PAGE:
"Misleading and inappropriate?"
The Bible publisher would doubtless have had NO trouble with this phrase: "Jesus loves sinners."
But they, like many
Why is that?
Because the radical nature of what Jesus did for us isn't reasonable. Paul wrote:You see, at just the right ti
Jesus loved us and gave his life for us when we were his enemies. He died for all the people that give us the creeps. He died for those of us who give others the creeps. We can do nothing to contribute to our salvation. But he loves us anyhow. He doesn’t just love people who repent and turn from their sins. He doesn’t just love those who are perfect. He loves those who are really bad and kind of stay that way.
Or haven’t you bothered reading about what the Bible has to tell us about the great people of the faith?
Huh? You ask.
Consider chapter 11 of the anonymous New Testament book of Hebrews which gives the reader a list of people who stand out because of their great faith. If you actually read their stories in the Bible, you’ll discover that most of them are not particularly nice people. Let’s look at one of them: Jephthah, one of the Judges, who appears in the list in Hebrews 11:32-33:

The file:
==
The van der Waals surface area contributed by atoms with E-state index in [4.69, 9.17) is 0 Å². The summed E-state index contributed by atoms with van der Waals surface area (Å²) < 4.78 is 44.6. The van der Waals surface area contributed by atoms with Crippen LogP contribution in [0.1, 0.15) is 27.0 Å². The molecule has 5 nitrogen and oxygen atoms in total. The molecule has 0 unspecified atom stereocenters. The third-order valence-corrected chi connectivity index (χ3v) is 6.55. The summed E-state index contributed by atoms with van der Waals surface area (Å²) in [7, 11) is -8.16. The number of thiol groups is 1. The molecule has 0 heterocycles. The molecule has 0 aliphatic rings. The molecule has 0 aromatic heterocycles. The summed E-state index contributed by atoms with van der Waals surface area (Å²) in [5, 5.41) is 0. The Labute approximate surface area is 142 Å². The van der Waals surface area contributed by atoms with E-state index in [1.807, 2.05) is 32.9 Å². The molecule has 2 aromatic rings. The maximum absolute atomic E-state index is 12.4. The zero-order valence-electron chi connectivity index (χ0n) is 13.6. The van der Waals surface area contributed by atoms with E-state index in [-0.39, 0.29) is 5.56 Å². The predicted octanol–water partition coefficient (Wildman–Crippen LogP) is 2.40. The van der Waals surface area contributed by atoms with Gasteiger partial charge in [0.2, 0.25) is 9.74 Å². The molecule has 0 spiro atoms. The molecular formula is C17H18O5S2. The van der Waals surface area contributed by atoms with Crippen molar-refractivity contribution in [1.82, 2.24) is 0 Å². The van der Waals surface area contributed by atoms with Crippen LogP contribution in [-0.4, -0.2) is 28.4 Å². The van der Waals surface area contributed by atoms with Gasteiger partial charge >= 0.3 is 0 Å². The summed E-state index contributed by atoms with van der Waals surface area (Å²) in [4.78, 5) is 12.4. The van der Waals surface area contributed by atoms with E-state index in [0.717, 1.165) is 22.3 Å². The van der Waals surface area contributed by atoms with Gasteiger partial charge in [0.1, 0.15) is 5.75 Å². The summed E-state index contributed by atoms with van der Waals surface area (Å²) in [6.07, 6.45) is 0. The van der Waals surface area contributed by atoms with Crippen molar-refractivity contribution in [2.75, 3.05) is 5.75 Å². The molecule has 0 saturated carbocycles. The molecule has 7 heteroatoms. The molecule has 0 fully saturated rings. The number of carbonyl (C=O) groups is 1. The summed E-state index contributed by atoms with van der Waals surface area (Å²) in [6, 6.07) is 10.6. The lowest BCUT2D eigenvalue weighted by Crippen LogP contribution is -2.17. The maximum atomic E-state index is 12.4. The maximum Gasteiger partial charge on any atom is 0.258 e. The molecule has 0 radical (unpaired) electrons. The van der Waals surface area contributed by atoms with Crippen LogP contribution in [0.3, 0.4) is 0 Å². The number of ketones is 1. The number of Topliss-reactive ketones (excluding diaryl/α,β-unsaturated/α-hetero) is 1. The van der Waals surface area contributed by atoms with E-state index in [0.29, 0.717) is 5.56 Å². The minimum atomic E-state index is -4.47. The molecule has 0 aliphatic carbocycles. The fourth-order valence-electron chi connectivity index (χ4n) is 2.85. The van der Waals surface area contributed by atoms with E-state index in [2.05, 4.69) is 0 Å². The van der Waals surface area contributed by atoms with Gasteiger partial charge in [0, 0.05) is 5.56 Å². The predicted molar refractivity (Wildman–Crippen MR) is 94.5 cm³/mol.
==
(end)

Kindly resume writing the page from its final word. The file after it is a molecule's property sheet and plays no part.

And what more shall I say? I do not have time to tell about Gideon, Barak, Samson and Jephthah, about David and Samuel and the prophets, 33 who through faith conquered kingdoms, administered justice, and gained what was promised; who shut the mouths of lions, quenched the fury of the flames, and escaped the edge of the sword; whose weakness was turned to strength; and who became powerful in battle and routed foreign armies.